In 1980, Daniel P. Fuller published Gospel and Law: Contrast or Continuum seeking to lay siege to both the Dispensational tradition in which he had been raised and covenant theology as he understood it. This work provoked strong responses from some within the orthodox Presbyterian and Reformed world. Two of those responses appeared in 1982 and 1983. O. Palmer Robertson replied to Fuller in 1982, in “Daniel P. Fuller’s Gospel and Law: Contrast or Continuum: A Review Article W. Robert Godfrey replied the next year with “Back to Basics: A Response to the Robertson-Fuller Dialogue.” These essays appeared in the wake of what turned out to be the first phase (1974–1981) the long controversy over the soteriology of Norman Shepherd. The second phase would become known as the so-called “Federal Vision” controversy after the name the young proponents of Shepherd’s soteriology gave to their theology and movement. Both Godfrey and Robertson were directly involved in the Shepherd controversy and opposed him. More recently Denny Burk has critiqued Fuller’s soteriology as incompatible with that of the Reformation.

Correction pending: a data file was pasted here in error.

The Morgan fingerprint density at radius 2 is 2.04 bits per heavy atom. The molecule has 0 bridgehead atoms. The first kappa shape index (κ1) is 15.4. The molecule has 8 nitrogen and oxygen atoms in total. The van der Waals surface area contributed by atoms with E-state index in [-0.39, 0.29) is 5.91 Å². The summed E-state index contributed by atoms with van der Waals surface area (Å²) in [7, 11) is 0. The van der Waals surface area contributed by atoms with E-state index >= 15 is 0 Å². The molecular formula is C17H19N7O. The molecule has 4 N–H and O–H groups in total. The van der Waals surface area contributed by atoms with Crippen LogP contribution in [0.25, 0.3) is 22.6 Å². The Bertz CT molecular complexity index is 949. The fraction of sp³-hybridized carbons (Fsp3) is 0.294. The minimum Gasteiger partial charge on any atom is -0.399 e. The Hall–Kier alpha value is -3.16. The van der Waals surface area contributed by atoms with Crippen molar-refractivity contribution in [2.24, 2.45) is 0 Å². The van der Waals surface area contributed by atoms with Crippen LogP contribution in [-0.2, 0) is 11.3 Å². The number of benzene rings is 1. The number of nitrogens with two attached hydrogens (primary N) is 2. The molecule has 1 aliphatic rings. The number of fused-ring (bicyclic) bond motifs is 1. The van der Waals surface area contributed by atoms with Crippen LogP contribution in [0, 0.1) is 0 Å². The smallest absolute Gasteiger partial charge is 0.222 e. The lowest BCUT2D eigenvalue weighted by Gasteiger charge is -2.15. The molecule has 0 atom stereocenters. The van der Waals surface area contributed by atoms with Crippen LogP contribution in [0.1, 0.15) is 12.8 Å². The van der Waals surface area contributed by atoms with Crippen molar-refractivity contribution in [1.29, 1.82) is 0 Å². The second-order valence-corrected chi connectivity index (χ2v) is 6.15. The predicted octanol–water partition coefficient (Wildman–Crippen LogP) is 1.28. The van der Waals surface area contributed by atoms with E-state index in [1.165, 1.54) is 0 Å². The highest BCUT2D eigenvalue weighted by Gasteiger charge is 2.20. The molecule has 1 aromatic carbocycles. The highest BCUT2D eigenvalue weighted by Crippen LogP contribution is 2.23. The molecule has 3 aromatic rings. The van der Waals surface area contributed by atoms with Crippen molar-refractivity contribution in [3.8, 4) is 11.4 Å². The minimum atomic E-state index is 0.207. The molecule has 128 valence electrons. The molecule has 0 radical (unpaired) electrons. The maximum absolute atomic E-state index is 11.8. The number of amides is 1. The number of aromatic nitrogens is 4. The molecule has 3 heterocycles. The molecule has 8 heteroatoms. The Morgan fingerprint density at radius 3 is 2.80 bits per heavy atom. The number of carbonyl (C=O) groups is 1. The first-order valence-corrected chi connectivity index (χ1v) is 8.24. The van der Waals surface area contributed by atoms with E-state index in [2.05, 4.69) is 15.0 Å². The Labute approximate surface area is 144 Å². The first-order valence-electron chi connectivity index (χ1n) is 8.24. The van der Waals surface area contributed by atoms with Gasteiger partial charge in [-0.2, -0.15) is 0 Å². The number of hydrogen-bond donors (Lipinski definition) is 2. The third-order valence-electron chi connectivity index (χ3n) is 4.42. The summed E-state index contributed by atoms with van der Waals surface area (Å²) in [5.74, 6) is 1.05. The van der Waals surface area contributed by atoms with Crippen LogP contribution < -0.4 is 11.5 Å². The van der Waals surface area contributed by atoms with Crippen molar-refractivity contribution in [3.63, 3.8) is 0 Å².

These articles are of interest in the current controversy because Daniel Fuller played a formative role in the theology of John Piper. This is not to say that there are no differences. In 1983 Fuller himself critiqued Piper for moving in more Protestant direction on justification. Nevertheless, despite Piper’s adoption of imputation and justification sola fide in the first-stage of salvation, he remains wedded to Fuller for his two-stage soteriology and for his doctrine that final salvation (as if there is such a thing) through faith and works.